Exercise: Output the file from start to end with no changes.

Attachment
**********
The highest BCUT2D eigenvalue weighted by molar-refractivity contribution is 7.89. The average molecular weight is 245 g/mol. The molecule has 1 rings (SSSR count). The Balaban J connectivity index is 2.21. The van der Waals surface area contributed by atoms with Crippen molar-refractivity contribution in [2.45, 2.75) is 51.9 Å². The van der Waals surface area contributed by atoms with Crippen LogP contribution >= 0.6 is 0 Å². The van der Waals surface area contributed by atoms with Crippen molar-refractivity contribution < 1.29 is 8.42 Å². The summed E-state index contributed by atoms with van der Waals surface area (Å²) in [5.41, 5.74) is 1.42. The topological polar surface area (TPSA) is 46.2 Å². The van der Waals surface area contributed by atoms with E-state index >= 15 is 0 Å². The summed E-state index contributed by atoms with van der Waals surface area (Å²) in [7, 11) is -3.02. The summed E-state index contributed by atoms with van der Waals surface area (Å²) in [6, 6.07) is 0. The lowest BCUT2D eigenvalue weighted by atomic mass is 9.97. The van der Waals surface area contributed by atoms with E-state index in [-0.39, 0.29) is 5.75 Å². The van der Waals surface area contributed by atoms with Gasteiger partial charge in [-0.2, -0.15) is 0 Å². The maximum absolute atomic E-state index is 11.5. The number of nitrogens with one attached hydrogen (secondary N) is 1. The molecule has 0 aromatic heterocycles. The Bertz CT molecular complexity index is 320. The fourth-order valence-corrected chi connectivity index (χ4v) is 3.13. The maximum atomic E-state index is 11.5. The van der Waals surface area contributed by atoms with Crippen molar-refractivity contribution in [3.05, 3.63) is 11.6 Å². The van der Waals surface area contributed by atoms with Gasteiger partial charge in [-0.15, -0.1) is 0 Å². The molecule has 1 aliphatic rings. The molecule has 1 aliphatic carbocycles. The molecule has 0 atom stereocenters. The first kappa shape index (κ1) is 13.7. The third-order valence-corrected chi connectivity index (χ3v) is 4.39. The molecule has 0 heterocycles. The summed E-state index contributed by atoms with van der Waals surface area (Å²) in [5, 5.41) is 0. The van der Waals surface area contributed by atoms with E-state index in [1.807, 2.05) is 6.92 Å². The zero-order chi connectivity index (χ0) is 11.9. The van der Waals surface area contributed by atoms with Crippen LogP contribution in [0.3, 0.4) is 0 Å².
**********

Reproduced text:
The highest BCUT2D eigenvalue weighted by molar-refractivity contribution is 7.89. The average molecular weight is 245 g/mol. The molecule has 1 rings (SSSR count). The Balaban J connectivity index is 2.21. The van der Waals surface area contributed by atoms with Crippen molar-refractivity contribution in [2.45, 2.75) is 51.9 Å². The van der Waals surface area contributed by atoms with Crippen LogP contribution >= 0.6 is 0 Å². The van der Waals surface area contributed by atoms with Crippen molar-refractivity contribution < 1.29 is 8.42 Å². The summed E-state index contributed by atoms with van der Waals surface area (Å²) in [5.41, 5.74) is 1.42. The topological polar surface area (TPSA) is 46.2 Å². The van der Waals surface area contributed by atoms with E-state index >= 15 is 0 Å². The summed E-state index contributed by atoms with van der Waals surface area (Å²) in [7, 11) is -3.02. The summed E-state index contributed by atoms with van der Waals surface area (Å²) in [6, 6.07) is 0. The lowest BCUT2D eigenvalue weighted by atomic mass is 9.97. The van der Waals surface area contributed by atoms with E-state index in [-0.39, 0.29) is 5.75 Å². The van der Waals surface area contributed by atoms with Gasteiger partial charge in [-0.2, -0.15) is 0 Å². The maximum absolute atomic E-state index is 11.5. The number of nitrogens with one attached hydrogen (secondary N) is 1. The molecule has 0 aromatic heterocycles. The Bertz CT molecular complexity index is 320. The fourth-order valence-corrected chi connectivity index (χ4v) is 3.13. The maximum atomic E-state index is 11.5. The van der Waals surface area contributed by atoms with Crippen molar-refractivity contribution in [3.05, 3.63) is 11.6 Å². The van der Waals surface area contributed by atoms with Gasteiger partial charge in [-0.15, -0.1) is 0 Å². The molecule has 1 aliphatic rings. The molecule has 1 aliphatic carbocycles. The molecule has 0 atom stereocenters. The first kappa shape index (κ1) is 13.7. The third-order valence-corrected chi connectivity index (χ3v) is 4.39. The molecule has 0 heterocycles. The summed E-state index contributed by atoms with van der Waals surface area (Å²) in [5, 5.41) is 0. The van der Waals surface area contributed by atoms with E-state index in [1.807, 2.05) is 6.92 Å². The zero-order chi connectivity index (χ0) is 11.9. The van der Waals surface area contributed by atoms with Crippen LogP contribution in [0.3, 0.4) is 0 Å².